2. Perhaps not, but it’s certainly sprawlsville, and it’s fairly easy to get deep into green areas on 522. Do you think the people that brought the park and ride to 105% capacity were long time residents that started taking the bus, or is it more likely they’re from new single family developments?

      3. Ah, and I should point out that the P&R doesn’t have to be in the far exurbs for my statement above to be true. People drive in from further away to park and rides that are situated just before the traffic starts and where there’s adequate bus service.

      4. I think it’s people in the area who mostly use the P&R, not exurban commuters, but from new developments? It’s hard to say. Brickyard has been over capacity since at least 2004, when I moved to the area. Since then, I saw two dozen new homes off 124th, and about 50 more homes deep off 124th, and under construction right now, 35 single family homes on a former office building property (but within 10-min walking distance of the P&R). These people are not the ones filling the already full P&R.

      5. But again, how many new developments are built because of the Park n Rides? How many would not have been built if the P&Rs weren’t there? My guess is zero. These people don’t think about transit when choosing a house; otherwise they’d move to a place where the transit is much better. They only think about transit later after they’ve had it with gridlock and gas bills. Then they start noticing the P&Rs and thinking, “Maybe the bus isn’t so bad after all.”

        Also, children live in these areas and don’t have cars. Children can’t choose where to live; they live where their parents live. And seniors who can’t drive further than the local P&R. And their friends from elsewhere in the region, who want to visit them. These are all people who benefit from transit and the P&R. How many carless people tell their suburban contacts, “Pick me up at the park n ride.”

      6. “How many would not have been built if the P&Rs weren’t there?” Look at it from the other direction: How many would have considered selling their suburban house for a home closer to work if the P&R’s weren’t there? Each person that moves toward work decreases the housing value in the suburbs. Low housing prices repell developers.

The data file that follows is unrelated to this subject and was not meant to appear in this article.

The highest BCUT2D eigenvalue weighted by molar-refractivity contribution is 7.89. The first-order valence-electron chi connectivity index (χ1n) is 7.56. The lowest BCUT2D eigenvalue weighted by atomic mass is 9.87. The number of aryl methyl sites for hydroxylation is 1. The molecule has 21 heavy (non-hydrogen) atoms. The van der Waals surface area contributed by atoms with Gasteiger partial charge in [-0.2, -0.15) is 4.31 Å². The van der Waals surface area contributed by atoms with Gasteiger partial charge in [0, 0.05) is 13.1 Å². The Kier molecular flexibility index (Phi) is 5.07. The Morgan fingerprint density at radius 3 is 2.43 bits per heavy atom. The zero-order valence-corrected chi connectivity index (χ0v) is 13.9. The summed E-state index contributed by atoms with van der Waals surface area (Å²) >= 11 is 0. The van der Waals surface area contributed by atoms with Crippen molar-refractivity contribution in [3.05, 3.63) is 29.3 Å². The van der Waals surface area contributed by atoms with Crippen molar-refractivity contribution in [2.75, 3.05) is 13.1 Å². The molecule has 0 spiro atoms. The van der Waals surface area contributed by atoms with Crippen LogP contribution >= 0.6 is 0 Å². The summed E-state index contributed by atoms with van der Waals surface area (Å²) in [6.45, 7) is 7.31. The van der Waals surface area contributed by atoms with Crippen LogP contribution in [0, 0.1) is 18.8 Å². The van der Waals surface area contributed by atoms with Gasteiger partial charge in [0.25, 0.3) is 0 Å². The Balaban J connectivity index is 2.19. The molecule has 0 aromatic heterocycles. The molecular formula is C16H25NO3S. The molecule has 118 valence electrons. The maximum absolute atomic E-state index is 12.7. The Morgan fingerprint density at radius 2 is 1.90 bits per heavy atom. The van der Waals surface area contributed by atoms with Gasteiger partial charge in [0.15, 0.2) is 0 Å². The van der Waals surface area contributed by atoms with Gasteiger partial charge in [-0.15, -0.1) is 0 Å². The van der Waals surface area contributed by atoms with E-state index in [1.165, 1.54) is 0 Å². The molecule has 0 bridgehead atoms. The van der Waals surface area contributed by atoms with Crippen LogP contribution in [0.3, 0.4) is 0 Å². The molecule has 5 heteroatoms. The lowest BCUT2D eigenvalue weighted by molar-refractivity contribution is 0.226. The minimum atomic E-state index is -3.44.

“Also, children live in these areas and don’t have cars.” I’m not sure of your point. Why would children without cars need park-and-rides? Why wouldn’t carless people want to wait at a park-and-ride over any other stop? Children another great motivator to move near transit rather than living so far that you need a park-and-ride. Because giving children an option to move themselves around using transit frees parents from being part-time taxi drivers.

        And your point about seniors proves my point again. Relying on cars for seniors is a crazy idea. We shouldn’t be motivating them to drive – even to park-and-rides. Not having this option will motivate more of them to move near transit.

      7. Having lived nearby at one time I can say most of the people using Brickyard are from Kingsgate, Juanita, Norway Hill, and Finn Hill. The traffic patterns are such that you would have already hit congestion long before getting to the Brickyard P&R if you are driving in from a rural area.

        For that matter much of the area on both sides of 405 near Brickyard has a lot of multi-family developments. While there is lots of surface parking too it is hardly your 1 house per five acre sprawl.

      8. Most of the single family housing in Kingsgate was there before the park & ride existed. Much of the new developments are infill, especially the multi-family developments near the freeway.

        Not everyone works where transit is good. My neighbors work in Monroe and Preston. Bus service is poor to those locations. They will drive regardless of a P&R or traffic because they have no practical choice and moving really doesn’t solve their problem because of the split.

        “Each person that moves toward work decreases the housing value in the suburbs.” I don’t see how that is always the case. However, I could see that happen if energy and time costs significantly outweigh the benefits. A lot of people moved here because of the excellent schools, my family included but we also live near the 255 and Brickyard. So far good schools > commute time & cost. Your values may differ.

        “Relying on cars for seniors is a crazy idea.” I agree but that’s not a convincing argument against park-and-rides. Seniors’ own inability to drive (physical or financial) is much more likely to motivate them to live near transit than the lack of park-and-rides. For the case of the Brickyard P&R, most of the people who use it are commuters. I see a lot of seniors use the 255 in the Juanita area where there’s a mixed-use development and senior housing. What’s funny is that the retired seniors that we bought our house from moved to Marysville. That’s right, farther out to the real urban fringe.

      9. “How many would have considered selling their suburban house for a home closer to work if the P&R’s weren’t there?”

        They wouldn’t sell their house; they’d drive instead. The purpose of P&Rs is to cut down on the the car miles traveled. They do a great job of that.

        “Why would children without cars need park-and-rides?”

        Because a park n ride means a frequent bus comes to the area. (Except for those pathetic P&Rs with only one or two peak-only routes.)

        “Children another great motivator to move near transit”